Some Edmonton neighbourhoods could be getting taller. New rules proposed for high-rises could mean towers up to 18 storeys would be easier to build if developers stuck to the new regulations. It will also mean reduced consultation needed to build such towers in our dense core neighborhoods, near major transit hubs and a few malls. (Going much taller will still require lots of extra approvals and consultation.)
The changes also offer incentives of extra height if developers build more family units (specifically three-bedroom apartments). This kind of change is much-needed as Edmonton attempts to create more density in mature neighbourhoods. There’s no way we do that successfully with towers full of one-bedroom apartments.
It turns out, if developers of projects would meet with community members before they do their first designs they could get a lot more buy-in. If not ideas they hadn’t even been considering. That’s what’s happening with a redevelopment in Lendrum and, while we’ll have to see as it winds its way through official City channels and consultation, it looks like people are happier with this project than others that they see for the first time at a mandated open house.
Over in Bonnie Doon, the mall’s redevelopment is also looking for community input before applications are made to the City. I bet they get more neighbourhood buy-in on their designs because of this too.
You know how Edmonton has long been touted as one of the best municipalities in the world at diverting trash from landfills? How we’re soon going to be keeping 90% of household waste from just rotting in garbage dumps?
It turns out we’re barely diverting half of our household waste from the landfill, if it’s even that much. A new report from the City’s auditor says we’re trending down right now too, so there’s no way we get to 90% of trash kept out of landfills any time soon.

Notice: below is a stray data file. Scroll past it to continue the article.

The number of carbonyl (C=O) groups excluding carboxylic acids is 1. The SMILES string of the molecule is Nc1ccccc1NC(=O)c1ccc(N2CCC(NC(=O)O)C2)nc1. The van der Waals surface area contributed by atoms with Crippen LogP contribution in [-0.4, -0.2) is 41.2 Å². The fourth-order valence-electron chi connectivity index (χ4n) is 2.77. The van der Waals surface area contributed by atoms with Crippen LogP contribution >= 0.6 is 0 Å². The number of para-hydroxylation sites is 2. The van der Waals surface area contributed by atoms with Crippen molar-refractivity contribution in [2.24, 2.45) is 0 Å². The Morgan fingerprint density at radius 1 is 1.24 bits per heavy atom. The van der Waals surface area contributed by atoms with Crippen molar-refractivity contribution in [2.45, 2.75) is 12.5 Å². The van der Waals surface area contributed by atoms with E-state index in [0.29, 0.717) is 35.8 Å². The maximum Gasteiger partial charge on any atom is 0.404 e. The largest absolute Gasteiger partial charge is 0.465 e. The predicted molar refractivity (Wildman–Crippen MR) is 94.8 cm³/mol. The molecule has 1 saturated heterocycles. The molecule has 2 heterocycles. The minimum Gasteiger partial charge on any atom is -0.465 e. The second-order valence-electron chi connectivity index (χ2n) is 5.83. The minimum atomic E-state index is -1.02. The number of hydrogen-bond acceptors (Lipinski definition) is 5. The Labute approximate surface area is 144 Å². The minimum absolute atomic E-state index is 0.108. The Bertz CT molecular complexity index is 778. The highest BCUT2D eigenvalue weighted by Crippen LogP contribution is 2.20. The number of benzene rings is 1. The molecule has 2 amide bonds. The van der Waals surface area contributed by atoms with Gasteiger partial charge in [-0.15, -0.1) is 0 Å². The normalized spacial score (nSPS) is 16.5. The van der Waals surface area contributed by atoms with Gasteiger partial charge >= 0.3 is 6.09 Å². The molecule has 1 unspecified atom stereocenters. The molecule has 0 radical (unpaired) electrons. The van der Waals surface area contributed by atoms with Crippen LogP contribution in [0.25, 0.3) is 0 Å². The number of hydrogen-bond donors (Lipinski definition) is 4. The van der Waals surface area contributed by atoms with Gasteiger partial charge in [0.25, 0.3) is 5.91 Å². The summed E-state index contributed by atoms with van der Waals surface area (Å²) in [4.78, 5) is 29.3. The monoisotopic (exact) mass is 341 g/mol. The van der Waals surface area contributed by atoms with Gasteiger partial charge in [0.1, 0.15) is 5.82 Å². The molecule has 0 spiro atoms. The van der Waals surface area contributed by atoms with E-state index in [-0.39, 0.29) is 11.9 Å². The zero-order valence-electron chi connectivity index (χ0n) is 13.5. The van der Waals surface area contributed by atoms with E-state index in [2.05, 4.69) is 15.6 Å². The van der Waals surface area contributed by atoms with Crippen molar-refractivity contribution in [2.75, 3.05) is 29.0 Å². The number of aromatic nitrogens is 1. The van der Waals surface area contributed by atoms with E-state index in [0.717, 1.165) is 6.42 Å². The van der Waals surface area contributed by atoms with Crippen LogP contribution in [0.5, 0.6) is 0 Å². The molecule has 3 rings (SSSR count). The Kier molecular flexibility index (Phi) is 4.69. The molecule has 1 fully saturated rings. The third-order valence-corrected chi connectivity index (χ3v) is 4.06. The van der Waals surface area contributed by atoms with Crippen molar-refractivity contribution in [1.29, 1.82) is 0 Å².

We were supposed to be so good at this!
One of the things that has to change is making sure more separation of garbage, recycling and compostable materials is done by us at home. It will probably mean more types of bins for disposal and pick-up. And obviously we need to get moving on that because our reputation as garbage gurus is tanking fast.
The quarterly update on opioids brought another reported increase in the number of people dying from overdoses. Every couple of days, someone dies. Harm reduction has to become a larger part of the fight against overdoses, with talk now starting of how personal trauma, poverty and our lacking housing supports put people at risk of addiction and also less safe conditions to use drugs in. So far, not much we’re doing is turning the tide of overdoses.
The debate over the fountain design at city hall continues. Never before has a foot of water sparked so much debate.
If you want even more LRT discussion (and who doesn’t?), you can check out the latest Facebook live video from Postmedia city hall reporter Elise Stolte, as she chats with councillor Andrew Knack about the Valley Line west extension.
The world’s largest marijuana facility is beginning its work at Edmonton’s airport. We are going to be one of the major hubs as Canada creates an entirely new (legal) industry.
This is among the reasons the Edmonton International Airport is reporting another big year.
Dave Mowat is retiring from his position as president and CEO of ATB Financial after eleven years at the top of the crown corporation (and seeing its assets and revenue double).
One of the people who brought the blues to Whyte has passed away.
A new degree in fashion business management offered by the University of Alberta could help bolster our local fashion industry.
The Gibbard Block in the Highlands neighbourhood is going to undergo some major work, but continue to be a community hub. La Boheme will be closing, but new restaurants will be opening in the building next year, along with revamped bed and breakfast rooms.